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    Author(s): David A. Leal; Raymond A. Meyer; Bruce C. Thompson
    Date: 1996
    Source: In: Shaw, Douglas W.; Finch, Deborah M., tech coords. Desired future conditions for Southwestern riparian ecosystems: Bringing interests and concerns together. 1995 Sept. 18-22, 1995; Albuquerque, NM. General Technical Report RM-GTR-272. Fort Collins, CO: U.S. Department of Agriculture, Forest Service, Rocky Mountain Forest and Range Experiment Station. p. 62-68.
    Publication Series: General Technical Report (GTR)
    Station: Rocky Mountain Forest and Range Experiment Station
    PDF: View PDF  (152.17 KB)

    Description

    We investigated avian species richness and abundance within vegetation communities of the Rio Grande Corridor of New Mexico during spring, summer, and fall 1992 and 1993. A subset of 64 transects, for which all bird and vegetation variables were available, representing 16 composite vegetation community types were subjected to canonical correlation analysis to investigate relative habitat importance. Generally, the higher ranking community types had cottonwood and other native woody species as dominants and the lower ranking communities were those types that are highly manipulated and/or monotypic-such as mowed river edge, pecan orchards, and relatively pure stands of saltcedar. Bird occurrence and distribution in the Rio Grande Corridor is not so neatly related to composition of native vegetation as is sometimes characterized. Exotic plant species such as saltcedar and Russian olive, are utilized to varying degrees by the existing avian community. Ranking of avian use by habitat types may help direct restoration efforts towards situations where more significant gains in avian use can be made.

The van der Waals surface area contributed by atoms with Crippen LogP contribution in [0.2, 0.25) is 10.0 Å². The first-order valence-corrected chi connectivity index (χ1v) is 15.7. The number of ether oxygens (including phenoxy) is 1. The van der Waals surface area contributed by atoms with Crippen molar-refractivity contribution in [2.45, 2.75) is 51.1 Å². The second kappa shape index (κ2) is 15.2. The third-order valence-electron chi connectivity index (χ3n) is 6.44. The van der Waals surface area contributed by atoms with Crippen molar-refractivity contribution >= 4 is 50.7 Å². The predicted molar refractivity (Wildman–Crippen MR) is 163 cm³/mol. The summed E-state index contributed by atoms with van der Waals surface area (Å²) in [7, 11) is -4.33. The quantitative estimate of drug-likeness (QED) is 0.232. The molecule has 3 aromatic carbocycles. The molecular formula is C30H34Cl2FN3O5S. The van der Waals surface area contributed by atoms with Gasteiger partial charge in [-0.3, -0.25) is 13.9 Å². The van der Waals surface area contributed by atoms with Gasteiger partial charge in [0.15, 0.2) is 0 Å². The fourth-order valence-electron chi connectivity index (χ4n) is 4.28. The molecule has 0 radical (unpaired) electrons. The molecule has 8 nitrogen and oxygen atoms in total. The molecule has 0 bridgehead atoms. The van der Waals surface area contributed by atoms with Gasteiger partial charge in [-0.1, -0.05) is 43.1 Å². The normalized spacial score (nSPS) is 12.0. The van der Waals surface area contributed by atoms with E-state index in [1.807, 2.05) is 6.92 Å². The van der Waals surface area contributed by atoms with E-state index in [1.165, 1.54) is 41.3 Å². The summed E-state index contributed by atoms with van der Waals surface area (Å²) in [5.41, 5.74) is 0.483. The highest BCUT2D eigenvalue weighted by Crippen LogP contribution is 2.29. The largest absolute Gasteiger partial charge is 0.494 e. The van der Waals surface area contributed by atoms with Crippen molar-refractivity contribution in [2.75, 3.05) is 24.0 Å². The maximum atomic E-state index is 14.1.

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    Citation

    Leal, David A.; Meyer, Raymond A.; Thompson, Bruce C. 1996. Avian community composition and habitat importance in the Rio Grande corridor of New Mexico. In: Shaw, Douglas W.; Finch, Deborah M., tech coords. Desired future conditions for Southwestern riparian ecosystems: Bringing interests and concerns together. 1995 Sept. 18-22, 1995; Albuquerque, NM. General Technical Report RM-GTR-272. Fort Collins, CO: U.S. Department of Agriculture, Forest Service, Rocky Mountain Forest and Range Experiment Station. p. 62-68.

    Keywords

    riparian ecosystems, human dimensions, hydrology, ecology, history, restoration

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